TenkaraBum.com is located in
New York City, which is essentially locked down.
Package pickup has
been suspended. My neighborhood post office is closed. I go outside as little as possible because I am in an "at risk" group.
TenkaraBum.com is still open, for now. Next shipments tentatively scheduled for Wednesday, April 8 (rain in the forecast).
Most international flights have been cancelled, so there is no ETA for out-of-stock items that come from Japan.
How not to break a beautiful Tenkara Rod!
My wife and I had stopped by the Roaring River Trout Park in southwest MO on the way to Branson for an hour of Tenkara fishing fun. I set up my wife’s Kurenai HM33R with a size 16 beadhead flash back pheasant tail nymph and a rainbow warrior trailer. I was using my Amago with a similar rig. We had been fishing for about 45 minutes and moved down stream slowly trying to entice one of the rainbows. I looked downstream for a moment and noticed this “oh crap” look on the wife’s face and she was holding the Kurenai’s handle only in her hand. I looked to the right in the river and the majority of her rod and line was holding position in the fast current. I immediately pulled up my line and walked down to her. As I got to her I noticed the line was pointing to the bottom so I cast out my line in hopes of catching it to retrieve the rod. After about three casts I was able to snag her line and pull it in to the bank. I also noticed the line felt tight so as I retrieved it sure enough their was a trout on one of her flies. As I pulled the line in closer to the bank the trout was not cooperating and finally broke off just at our feet.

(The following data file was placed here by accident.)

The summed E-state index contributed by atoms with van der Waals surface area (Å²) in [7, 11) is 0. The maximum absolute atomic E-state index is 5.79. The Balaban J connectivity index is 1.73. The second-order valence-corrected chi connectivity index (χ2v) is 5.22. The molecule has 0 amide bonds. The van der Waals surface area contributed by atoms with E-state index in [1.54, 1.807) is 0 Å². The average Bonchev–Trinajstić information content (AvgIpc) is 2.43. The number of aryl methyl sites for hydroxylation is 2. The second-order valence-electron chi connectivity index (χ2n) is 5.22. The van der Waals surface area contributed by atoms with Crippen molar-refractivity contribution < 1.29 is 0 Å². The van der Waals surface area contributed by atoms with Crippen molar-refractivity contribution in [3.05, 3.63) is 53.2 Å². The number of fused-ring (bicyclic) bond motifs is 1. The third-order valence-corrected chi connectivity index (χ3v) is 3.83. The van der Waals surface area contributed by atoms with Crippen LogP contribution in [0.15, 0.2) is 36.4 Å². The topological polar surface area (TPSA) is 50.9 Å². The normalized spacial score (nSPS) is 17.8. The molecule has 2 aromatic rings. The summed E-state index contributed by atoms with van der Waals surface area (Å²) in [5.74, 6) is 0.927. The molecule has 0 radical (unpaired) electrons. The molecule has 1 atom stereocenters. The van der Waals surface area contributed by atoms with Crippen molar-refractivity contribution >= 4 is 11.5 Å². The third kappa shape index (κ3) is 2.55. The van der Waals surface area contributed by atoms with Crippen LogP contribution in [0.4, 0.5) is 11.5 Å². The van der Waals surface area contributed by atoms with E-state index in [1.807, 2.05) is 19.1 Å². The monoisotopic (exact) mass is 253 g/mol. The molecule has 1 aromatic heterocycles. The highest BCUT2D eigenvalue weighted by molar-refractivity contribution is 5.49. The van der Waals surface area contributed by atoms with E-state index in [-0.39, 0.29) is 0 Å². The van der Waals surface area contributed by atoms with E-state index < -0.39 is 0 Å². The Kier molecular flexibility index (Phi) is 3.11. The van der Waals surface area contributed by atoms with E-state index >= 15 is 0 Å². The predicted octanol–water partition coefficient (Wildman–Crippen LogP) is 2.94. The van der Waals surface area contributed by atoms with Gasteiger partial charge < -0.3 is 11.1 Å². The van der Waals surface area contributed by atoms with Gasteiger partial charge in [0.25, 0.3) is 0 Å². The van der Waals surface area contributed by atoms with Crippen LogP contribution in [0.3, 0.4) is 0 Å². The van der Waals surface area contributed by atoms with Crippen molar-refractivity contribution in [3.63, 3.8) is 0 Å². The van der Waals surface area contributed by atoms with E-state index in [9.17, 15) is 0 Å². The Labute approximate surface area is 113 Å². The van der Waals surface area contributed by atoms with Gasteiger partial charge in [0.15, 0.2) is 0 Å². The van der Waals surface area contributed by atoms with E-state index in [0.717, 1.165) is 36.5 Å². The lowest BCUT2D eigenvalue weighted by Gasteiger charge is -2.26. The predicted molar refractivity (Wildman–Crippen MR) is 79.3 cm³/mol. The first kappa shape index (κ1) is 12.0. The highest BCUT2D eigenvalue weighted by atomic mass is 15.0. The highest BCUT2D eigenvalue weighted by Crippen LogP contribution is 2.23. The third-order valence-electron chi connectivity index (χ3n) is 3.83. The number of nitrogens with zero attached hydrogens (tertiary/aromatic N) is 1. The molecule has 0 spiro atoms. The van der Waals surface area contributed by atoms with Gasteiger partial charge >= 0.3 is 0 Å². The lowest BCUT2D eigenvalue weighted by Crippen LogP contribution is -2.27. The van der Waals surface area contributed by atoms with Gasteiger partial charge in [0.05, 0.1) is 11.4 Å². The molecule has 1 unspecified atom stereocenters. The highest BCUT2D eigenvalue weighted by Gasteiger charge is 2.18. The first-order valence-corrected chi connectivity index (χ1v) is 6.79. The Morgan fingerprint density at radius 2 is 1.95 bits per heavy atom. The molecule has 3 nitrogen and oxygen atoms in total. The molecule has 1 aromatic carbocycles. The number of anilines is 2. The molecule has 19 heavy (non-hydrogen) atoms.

So what caused this catastrophic rod failure? My wife was repositioning herself a few feet closer to the ware in the faster water where you could see the rainbows on the bottom. During the move she was dragging her flies in the water. Sure enough one of those hungry, aggressive rainbows came up and grabbed one of the flies. Once the trout had the fly it immediately went to deeper water. My wife, being caught off guard, pulled up on the rod with the surprise and enthusiasm that resulted in a snap at the rod handle. The remainder of the story is told above.
Moral of this unfortunate event that resulted in the destruction of our beautiful Kurenai rod is first do not drag your fly in the water when moving around. But most importantly do not let yourself be under gunned when fishing. We had used the Kurenai numerous times catching lots of fish. I had even caught a 14” large mouth bass on it at a local pond at home. I got complacent in thinking we had a correct rod for this situation. Should I have let my wife use one of my stouter rods for this fishing situation? Probably. Could the same outcome have occurred? Possibly. Luckily I have four other Tenkara rods in my quiver. Be well! Fish on!
“The bitterness of poor quality remains long after the sweetness of low price is forgotten” – Benjamin Franklin
"Be sure in casting, that your fly fall first into the water, for if the line fall first, it scares or frightens the fish..." Col. Robert Venables 1662
As age slows my pace, I will become more like the heron.
The hooks are sharp.
The coffee's hot.
The fish are slippery when wet.
Beware of the Dogma